Cooking in earnest for tomorrow’s Thanksgiving feast begins.  With that in mind, I want to revisit a post I did almost five years ago that talks about how one gets a massive project – dinner for 20+ – completed on time with all dishes hot.  As I said at the time,  Thanksgiving‘s biggest challenge is time.

“Time?” you’re thinking, “that’s the biggest challenge?”  I’m sure you could put together a list of this week’s challenges which would contain items such as where to stash all the coats, how to fit 25 people around a table made for 12, and how to step over Uncle Elmer to get to the bathroom without waking him up.  However, as the conductor of the Thanksgiving orchestra around old Rancho Deluxe here, let me assure you that the primary challenge of the day is delivering all 39 items on the menu to the table at the same time, appropriately hot or cold as required.

The key to the entire day is a timed checklist.  Seriously.  I take an enormous amount of crap from everyone who sees mine each year until they realize that the meal is being served at exactly the time requested by the Mrs. which happens to coincide nicely with halftime of the football game.  This list is created by using back timing – something TV and radio producers do all the time.  Beginning at the desired end time and factoring in the availability of necessary facilities (ovens, stove burners, etc.), you work backwards and piece together the time required for each dish until you have a road map.  Anything I can knock off ahead of time (baking, prepping all the dressings, parboiling vegetables) is done up to 24 hours in advance.  It even gets down to resting time for the turkeys before carving and the time it takes for the oil to heat up in the fryer.  In fact, we started frying the turkeys in part because it frees up an oven late in the process.  This sounds like a silly bit of overkill to get the meal ready, but it prevents you from leaving the soup in the refrigerator or forgetting you were serving carrots and finding a 20lb bag the next morning.  Which is the business point as well.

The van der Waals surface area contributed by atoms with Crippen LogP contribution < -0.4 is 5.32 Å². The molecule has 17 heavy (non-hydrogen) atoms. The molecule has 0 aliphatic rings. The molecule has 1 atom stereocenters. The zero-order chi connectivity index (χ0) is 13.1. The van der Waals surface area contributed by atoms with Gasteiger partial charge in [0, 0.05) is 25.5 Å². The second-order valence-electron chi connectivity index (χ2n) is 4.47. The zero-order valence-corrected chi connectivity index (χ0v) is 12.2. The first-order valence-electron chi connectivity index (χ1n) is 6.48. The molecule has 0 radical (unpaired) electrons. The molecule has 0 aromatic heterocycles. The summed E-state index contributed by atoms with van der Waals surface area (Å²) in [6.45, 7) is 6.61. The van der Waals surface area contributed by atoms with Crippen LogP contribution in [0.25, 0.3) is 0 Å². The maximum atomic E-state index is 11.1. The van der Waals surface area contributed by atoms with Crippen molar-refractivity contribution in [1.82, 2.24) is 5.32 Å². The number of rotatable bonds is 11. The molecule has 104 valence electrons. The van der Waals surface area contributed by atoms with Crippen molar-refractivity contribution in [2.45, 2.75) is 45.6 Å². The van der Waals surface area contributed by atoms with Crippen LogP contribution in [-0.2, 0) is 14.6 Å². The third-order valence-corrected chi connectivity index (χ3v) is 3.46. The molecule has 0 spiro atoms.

Any project needs to start at the end and work backwards.  You take into account the resources you need along with the human resources to produce the final product.  You need to be honest about the time each step will take and once you’ve written each element down along with its appropriate time block you need to keep checking the list to be sure you’re on time every step of the way.  My list even has lunch and shower time scheduled so nothing is overlooked.

I’d be happy to share my list with you but it really would only help you with your dinner a bit.  The cooking facilities here are pretty damn good although we spent the money on them instead of indoor toilets (kidding).  As with every project, you have to tie your back-timed list to the list of desired outcomes, the facilities you have available to you, and your own skills, whether in the kitchen or in the office.

Make sense?

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Backtiming

I had an assistant once who developed the concept of “the Ritter factor” when estimating time.  The basic concept was that if I said something would take a certain amount of time, that amount needed to be multiplied by 4.5 to determine the actual time required.  While not admitting to the accuracy or even existence of this factor, I can state that Thanksgiving‘s biggest challenge is time. Continue reading

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Filed under food, Helpful Hints